State Lawmakers Will Try to Live Off of the Minimum Wage for a Week

Written by Bryce Covert

Five state lawmakers in Minnesota have decided to take on the “Minimum Wage Challenge” and live off of a typical budget for a worker who makes the federal minimum wage of $7.25.

The state has one of the lowest minimum wages in the country at $6.15 an hour, which means it gets trumped by the federal wage. A worker who puts in 40 hours a week at that level will earn just $290 before taxes. The challenge limits the lawmakers to $5 a day for food and $9 for transportation.

Rep. Frank Hornstein (D) told CBS Minnesota that it made him take more notice of his costs. “An orange juice was $1.79. That’s not something that I would normally notice,” he said after getting breakfast from McDonald’s Dollar Menu. “Making the decision to take the bus today versus taking the car will save me a little money for dinner. For food,” he added.

Another lawmaker who lives far from the capitol, Rep. Shannon Savick (D), said, “I can live on what they set for food. I don’t eat a lot,” but she worried about transportation. Where she lives, “if you don’t have a car, you don’t go anywhere, because there is no public transportation. Driving will cost more than what they’re allowing me.” The other three participants are Democratic Reps. Karen Clark, John Lesch, Jason Metsa.

The challenge highlights how difficult it can be to live off of the minimum wage. It isn’t enough to keep a parent who works full time, year round out of poverty, even though in the 1960s it could keep a family of three above the poverty line. It isn’t enough to afford rent in any state in the country.

It’s also meant to help build momentum for legislation that would raise the state’s wage to $9.50 an hour. The legislature is expected to take it up after it returns on February 25, and Rep. Ryan Winkler, who authored the bill, said the goal is to pass it within the first two weeks of the session.

The state is just one of many that is home to a fight to raise the wage. Twenty-nine states and Washington, D.C. have either legislative efforts or ballot initiatives to raise their wages, with the greatest number pushing for $10.10 an hour. That flurry of action comes while progress in Congress to raise the federal minimum wage stalls. President Obama has called on Congress to increase it to $10.10 an hour — and signed an executive order lifting federal contract workers’ wages to that level — but Republicans have opposed it.

Walking in someone else’s shoes to highlight an important issue has been used before. Three Congresspeople have spent time shadowing homeless people to better understand the challenges they face. Lawmakers have also taken the “food stamp challenge” and eaten off of a food stamp budget for a week.

This post was originally published in ThinkProgress

Photo Credit: Thinkstock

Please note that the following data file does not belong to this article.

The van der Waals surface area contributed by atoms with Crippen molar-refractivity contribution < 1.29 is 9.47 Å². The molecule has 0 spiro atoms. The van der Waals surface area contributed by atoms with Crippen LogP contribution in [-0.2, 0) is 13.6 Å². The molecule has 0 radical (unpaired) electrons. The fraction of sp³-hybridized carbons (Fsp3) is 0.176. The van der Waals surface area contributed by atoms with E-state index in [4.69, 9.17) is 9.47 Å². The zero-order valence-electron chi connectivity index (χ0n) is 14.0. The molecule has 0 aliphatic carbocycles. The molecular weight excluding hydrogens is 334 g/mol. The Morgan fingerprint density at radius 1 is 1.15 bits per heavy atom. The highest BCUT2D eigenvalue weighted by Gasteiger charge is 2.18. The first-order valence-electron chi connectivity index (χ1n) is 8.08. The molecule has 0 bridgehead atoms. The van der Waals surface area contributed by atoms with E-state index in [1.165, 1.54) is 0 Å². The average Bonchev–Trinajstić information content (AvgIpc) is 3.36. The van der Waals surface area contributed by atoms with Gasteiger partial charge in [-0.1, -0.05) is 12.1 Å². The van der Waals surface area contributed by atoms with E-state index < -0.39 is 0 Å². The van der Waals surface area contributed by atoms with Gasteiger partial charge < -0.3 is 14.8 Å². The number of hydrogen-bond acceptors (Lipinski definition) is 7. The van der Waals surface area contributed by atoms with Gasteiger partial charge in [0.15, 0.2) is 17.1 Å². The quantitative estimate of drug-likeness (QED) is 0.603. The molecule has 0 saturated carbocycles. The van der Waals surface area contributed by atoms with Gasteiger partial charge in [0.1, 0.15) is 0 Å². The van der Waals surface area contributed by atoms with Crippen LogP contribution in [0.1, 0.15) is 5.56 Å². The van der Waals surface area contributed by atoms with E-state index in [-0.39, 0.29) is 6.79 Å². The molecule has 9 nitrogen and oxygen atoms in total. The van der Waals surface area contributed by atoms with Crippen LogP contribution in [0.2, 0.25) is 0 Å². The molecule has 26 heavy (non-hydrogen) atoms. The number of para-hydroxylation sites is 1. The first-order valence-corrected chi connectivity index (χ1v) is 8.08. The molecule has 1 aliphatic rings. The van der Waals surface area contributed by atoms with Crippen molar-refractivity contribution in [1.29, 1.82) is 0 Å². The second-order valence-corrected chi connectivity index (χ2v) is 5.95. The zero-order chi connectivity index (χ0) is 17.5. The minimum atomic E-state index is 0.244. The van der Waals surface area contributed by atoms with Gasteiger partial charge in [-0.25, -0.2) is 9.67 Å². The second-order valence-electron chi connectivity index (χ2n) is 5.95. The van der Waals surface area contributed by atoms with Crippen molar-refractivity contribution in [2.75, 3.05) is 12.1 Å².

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Kim Janik
Kim Janik1 years ago

Let them try it for a year!

Angelus Silesius
Angelus Silesius1 years ago

The federal poverty level should be set at $35 k or less for a single and $60k or less for a family of 3.

Mary B.
Mary B.1 years ago

Insted of a few demacrats doing this for a week, FORCE the people who continuously opose raising wages to live on the minimum by curtailing their pay, confiscate their access to their wealth, and put them up in poor motels, make them use public transportation and let them know they will not be released untill they change their mind. And when they do finally do the right thing, pretend you don't hear them and leave them in that situation for, oh, a loooong time.Give them daily assignments to navigate the safety net so they have a real time understanding of how inadequet it is.They will of course be escorted and monitored and recorded.They work for us and untill they do their job for us, the people of the mainstreet economy, they will not be allowed to go home. Nor will any of their previous pay level be returned to them. If they can treat the people of this country so badly, then we can certainly find ways to justify treating them like this.

JL A.1 years ago

kudos to these legislators for doing their homework to vote based on facts--and thanks Bryce for including the information that the minimum wage is not enough for rent in any state in the country.

Jessica L.
.1 years ago

It's about time! They should have done this a long time ago.

jo Moss
jo Moss1 years ago

WOW, awole WEEK , wish I only had to live on it r a week instead of years.........A whole week boy o boy......what a joke.

Charlene Rush
Charlene Rush1 years ago

I hate to say, that living off minimum wage for one week, will teach them only, that they don't want to be there.
A long lasting lesson, takes a longer period of time. as if anyone didn't know this.

Elizabeth M.
Elizabeth M.1 years ago

I applaud these rep's for doing this, but as has been said in many comments, 1 week is not enough, try a month and see what reality really is.

Donna F.
Donna F.1 years ago

I agree w/other commenters, that it's a great idea but should be done for longer than 1 week.

Teresa W.
Teresa W.1 years ago

great idea